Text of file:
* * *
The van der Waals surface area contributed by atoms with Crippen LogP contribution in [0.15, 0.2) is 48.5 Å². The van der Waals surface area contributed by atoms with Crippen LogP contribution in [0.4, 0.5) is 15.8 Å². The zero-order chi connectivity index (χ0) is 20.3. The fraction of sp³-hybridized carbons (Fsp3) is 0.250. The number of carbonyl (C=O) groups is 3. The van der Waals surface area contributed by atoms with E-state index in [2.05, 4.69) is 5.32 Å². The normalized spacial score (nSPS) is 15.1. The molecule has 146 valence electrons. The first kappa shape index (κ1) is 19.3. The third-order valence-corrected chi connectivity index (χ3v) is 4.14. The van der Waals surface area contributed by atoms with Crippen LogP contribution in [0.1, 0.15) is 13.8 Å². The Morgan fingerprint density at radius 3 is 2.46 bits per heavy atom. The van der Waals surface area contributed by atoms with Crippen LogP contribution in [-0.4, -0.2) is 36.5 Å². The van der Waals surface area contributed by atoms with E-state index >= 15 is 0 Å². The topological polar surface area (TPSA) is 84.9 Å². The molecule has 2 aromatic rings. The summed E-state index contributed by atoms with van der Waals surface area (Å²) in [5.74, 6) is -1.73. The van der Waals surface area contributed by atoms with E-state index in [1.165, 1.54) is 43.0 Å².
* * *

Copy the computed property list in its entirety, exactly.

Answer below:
The van der Waals surface area contributed by atoms with Crippen LogP contribution in [0.15, 0.2) is 48.5 Å². The van der Waals surface area contributed by atoms with Crippen LogP contribution in [0.4, 0.5) is 15.8 Å². The zero-order chi connectivity index (χ0) is 20.3. The fraction of sp³-hybridized carbons (Fsp3) is 0.250. The number of carbonyl (C=O) groups is 3. The van der Waals surface area contributed by atoms with E-state index in [2.05, 4.69) is 5.32 Å². The normalized spacial score (nSPS) is 15.1. The molecule has 146 valence electrons. The first kappa shape index (κ1) is 19.3. The third-order valence-corrected chi connectivity index (χ3v) is 4.14. The van der Waals surface area contributed by atoms with Crippen LogP contribution in [0.1, 0.15) is 13.8 Å². The Morgan fingerprint density at radius 3 is 2.46 bits per heavy atom. The van der Waals surface area contributed by atoms with Crippen LogP contribution in [-0.4, -0.2) is 36.5 Å². The van der Waals surface area contributed by atoms with E-state index >= 15 is 0 Å². The topological polar surface area (TPSA) is 84.9 Å². The molecule has 2 aromatic rings. The summed E-state index contributed by atoms with van der Waals surface area (Å²) in [5.74, 6) is -1.73. The van der Waals surface area contributed by atoms with E-state index in [1.165, 1.54) is 43.0 Å².